Sensible Heat Ratios: What Happened?

April 1, 2004
by Glenn C. Hourahan, PE and Karim Amrane, Ph D So heres the question with so much anecdotal field information today indicating that relative humidity

by Glenn C. Hourahan, PE and Karim Amrane, Ph D

So here’s the question — with so much anecdotal field information today indicating that relative humidity control is a growing concern, how can the latent capability of today’s equipment be the same as equipment from 10, 20, and 30 years ago?

To find out, a study was completed in 2002 to assess whether latent capacity of residential and commercial unitary equipment has a relationship to efficiency.

An ancillary objective was to determine if the moisture removal capability of unitary products had declined over the years as equipment efficiencies increased. The table below summarizes a portion of the data examined from the Air Conditioning and Refrigeration Institute’s (ARI’s) unitary certification test programs.

In the assessment, no particular correlation was found between equipment sensible heat ratio (SHR) and equipment efficiency. In other words, units with low energy efficiency ratios (EERs) had measured latent performances in the same range as units with high efficiencies.

Additionally, the data indicated that on average, the SHR is on the order of 0.72 (i.e., 72% of an equipment’s cooling capability addressed the sensible load and 28% addressed the latent load). As seen in the table, unitary equipment SHRs have remained relatively constant over the past 30 years.

If relative humidity problems in buildings are such an issue, how is it possible that the latent removal capability hasn’t changed?

A small part of the answer is steady-state vs. transient operation. The ARI data sets used for the above study were for full-load, steady-state operation. Although steady-state equipment SHR capability remains unchanged over the decades, evolving manufacturing practices have resulted in today’s equipment operating somewhat differently in the transient, non-steady state mode (i.e., start-up after each off-cycle).

Over the years, improved equipment efficiencies came about due to better compressors, motors, heat exchanger surface areas, and enhanced controls. However, newer heat exchanger surfaces are packed tighter with tubes and fins. This provides more surfaces for the condensate to readily adhere to, and not so readily drop into the drain pan.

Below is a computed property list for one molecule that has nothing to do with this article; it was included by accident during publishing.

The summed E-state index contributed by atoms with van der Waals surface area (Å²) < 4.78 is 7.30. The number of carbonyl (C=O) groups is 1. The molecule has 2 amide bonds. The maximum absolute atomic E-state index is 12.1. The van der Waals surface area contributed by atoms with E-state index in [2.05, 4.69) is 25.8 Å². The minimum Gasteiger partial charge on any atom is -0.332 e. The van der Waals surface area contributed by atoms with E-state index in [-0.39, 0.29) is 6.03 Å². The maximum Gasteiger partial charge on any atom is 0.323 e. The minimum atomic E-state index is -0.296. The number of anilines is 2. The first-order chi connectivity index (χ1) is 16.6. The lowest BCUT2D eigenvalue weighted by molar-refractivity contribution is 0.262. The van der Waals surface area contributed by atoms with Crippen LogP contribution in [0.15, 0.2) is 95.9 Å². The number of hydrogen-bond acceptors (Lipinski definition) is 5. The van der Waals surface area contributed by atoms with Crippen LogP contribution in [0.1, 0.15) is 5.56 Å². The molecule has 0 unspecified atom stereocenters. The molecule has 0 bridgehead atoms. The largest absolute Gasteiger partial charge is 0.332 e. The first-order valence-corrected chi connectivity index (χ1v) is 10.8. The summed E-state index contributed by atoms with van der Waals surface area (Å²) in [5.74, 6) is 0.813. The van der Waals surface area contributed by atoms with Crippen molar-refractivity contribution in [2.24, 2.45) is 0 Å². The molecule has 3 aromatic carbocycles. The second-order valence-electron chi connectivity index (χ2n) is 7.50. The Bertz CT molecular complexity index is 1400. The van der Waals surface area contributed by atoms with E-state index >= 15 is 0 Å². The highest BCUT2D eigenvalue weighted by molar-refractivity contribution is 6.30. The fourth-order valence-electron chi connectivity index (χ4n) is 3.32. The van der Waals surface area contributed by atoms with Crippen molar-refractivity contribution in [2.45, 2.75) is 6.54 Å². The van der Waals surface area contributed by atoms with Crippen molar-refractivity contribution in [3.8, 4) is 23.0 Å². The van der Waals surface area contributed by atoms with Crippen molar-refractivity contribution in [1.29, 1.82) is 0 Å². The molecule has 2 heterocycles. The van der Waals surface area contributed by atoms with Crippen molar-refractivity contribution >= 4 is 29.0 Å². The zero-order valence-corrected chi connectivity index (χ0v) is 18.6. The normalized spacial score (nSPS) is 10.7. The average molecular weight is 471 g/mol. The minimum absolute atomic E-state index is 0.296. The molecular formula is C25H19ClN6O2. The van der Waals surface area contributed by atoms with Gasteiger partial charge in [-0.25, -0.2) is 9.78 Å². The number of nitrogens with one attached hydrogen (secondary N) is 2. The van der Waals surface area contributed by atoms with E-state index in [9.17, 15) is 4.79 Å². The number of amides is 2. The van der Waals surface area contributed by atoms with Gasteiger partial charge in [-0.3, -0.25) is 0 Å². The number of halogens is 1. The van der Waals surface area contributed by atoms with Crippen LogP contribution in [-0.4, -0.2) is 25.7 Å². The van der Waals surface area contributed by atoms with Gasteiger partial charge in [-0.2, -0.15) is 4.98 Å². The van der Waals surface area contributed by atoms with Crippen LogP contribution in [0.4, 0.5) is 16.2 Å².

Additionally, evolving control sophistication (i.e., staging, fan time delays, metering devices, etc.), and refrigerant management techniques (as well as refrigerant levels), may increase the amount of time needed for modern HVAC equipment to reach steady state operation. Hence, the increased time for the evaporator to reach its coldest operating temperature reduces its latent ability during this transient period.

Equipment oversizing exacerbates this issue as equipment short-cycling prevents the evaporator from reaching its maximum potential for long periods of transient operation.

A larger part of the answer is application sensible heat ratio vs. equipment sensible heat ratio. While steady-state equipment SHRs may not have changed over the years, the typical building application SHR has dramatically changed.

Application SHR is largely a function of equipment type, operation mode, and the latent loads generated within the building, infiltrated through the envelope, or introduced as ventilation requirements.

Adaptations in the way buildings are constructed, maintained, and the on-going processes/activities within them, have resulted in lower application SHR requirements than typically seen one and two decades ago.

Particularly related to changing application SHR is the on-going evolution occurring with building codes and standards. Two industry standards significantly affecting application SHRs are ASHRAE Standard 90 (i.e., save energy by making buildings tighter) and ASHRAE Standard 62 (i.e., improve indoor IAQ by bringing in outside ventilation air).

These two standards in combination — tighter, non-breathable envelopes with introduction of potentially moist outdoor ventilation air — make for some challenging design considerations in humid areas.

As an example, nearly all constant-volume HVAC equipment in commercial buildings functions with continuous fan operation during occupied hours; the compressor(s) cycle on-and-off based on thermostat set points (sensible control). This implies that when the cooling set-point is satisfied, a relatively large quantity of unconditioned — generally, warm and moist — outside air is continuously introduced into buildings. This has a powerful effect on the equipment dehumidification load and, if relative humidity levels become too large, on building integrity and occupant comfort.

Changes in building practices, occupancy density/office arrangements, business operations/processes, and HVAC equipment operation schemes have profound influences on the latent requirements needed from HVAC equipment. All of this highlights the critical importance of ensuring that HVAC systems are rigorously sized, suitable selected, correctly installed, properly operated, and appropriately maintained. n

Glenn C. Hourahan, P.E. is the vice president of Research and Technology for the Air Conditioning Contractors of America (ACCA) in Arlington, VA. Hourahan can be reached at 703/824-8865 or you can e-mail him at [email protected].

Karim Amrane, Ph.D., is director of public policy at the Air-Conditioning and
Refrigeration Institute (ARI) in Arlington, VA. Amrane can be reached at 703/524-8800
or by email at [email protected].